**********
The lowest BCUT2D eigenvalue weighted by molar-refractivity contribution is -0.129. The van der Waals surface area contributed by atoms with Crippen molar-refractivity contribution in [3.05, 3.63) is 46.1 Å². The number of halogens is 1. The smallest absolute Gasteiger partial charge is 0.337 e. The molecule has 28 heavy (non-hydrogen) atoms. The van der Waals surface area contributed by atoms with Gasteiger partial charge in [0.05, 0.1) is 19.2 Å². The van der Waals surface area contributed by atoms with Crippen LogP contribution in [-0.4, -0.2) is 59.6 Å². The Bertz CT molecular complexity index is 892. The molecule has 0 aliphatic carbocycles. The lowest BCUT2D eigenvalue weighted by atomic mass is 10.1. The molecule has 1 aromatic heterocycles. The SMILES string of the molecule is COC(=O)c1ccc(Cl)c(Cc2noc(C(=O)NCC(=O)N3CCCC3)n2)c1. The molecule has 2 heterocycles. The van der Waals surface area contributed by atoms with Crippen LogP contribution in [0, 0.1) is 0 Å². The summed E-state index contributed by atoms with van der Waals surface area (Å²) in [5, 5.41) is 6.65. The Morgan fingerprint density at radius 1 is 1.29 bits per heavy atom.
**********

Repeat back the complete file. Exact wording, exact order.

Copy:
The lowest BCUT2D eigenvalue weighted by molar-refractivity contribution is -0.129. The van der Waals surface area contributed by atoms with Crippen molar-refractivity contribution in [3.05, 3.63) is 46.1 Å². The number of halogens is 1. The smallest absolute Gasteiger partial charge is 0.337 e. The molecule has 28 heavy (non-hydrogen) atoms. The van der Waals surface area contributed by atoms with Gasteiger partial charge in [0.05, 0.1) is 19.2 Å². The van der Waals surface area contributed by atoms with Crippen LogP contribution in [-0.4, -0.2) is 59.6 Å². The Bertz CT molecular complexity index is 892. The molecule has 0 aliphatic carbocycles. The lowest BCUT2D eigenvalue weighted by atomic mass is 10.1. The molecule has 1 aromatic heterocycles. The SMILES string of the molecule is COC(=O)c1ccc(Cl)c(Cc2noc(C(=O)NCC(=O)N3CCCC3)n2)c1. The molecule has 2 heterocycles. The van der Waals surface area contributed by atoms with Crippen LogP contribution in [0, 0.1) is 0 Å². The summed E-state index contributed by atoms with van der Waals surface area (Å²) in [5, 5.41) is 6.65. The Morgan fingerprint density at radius 1 is 1.29 bits per heavy atom.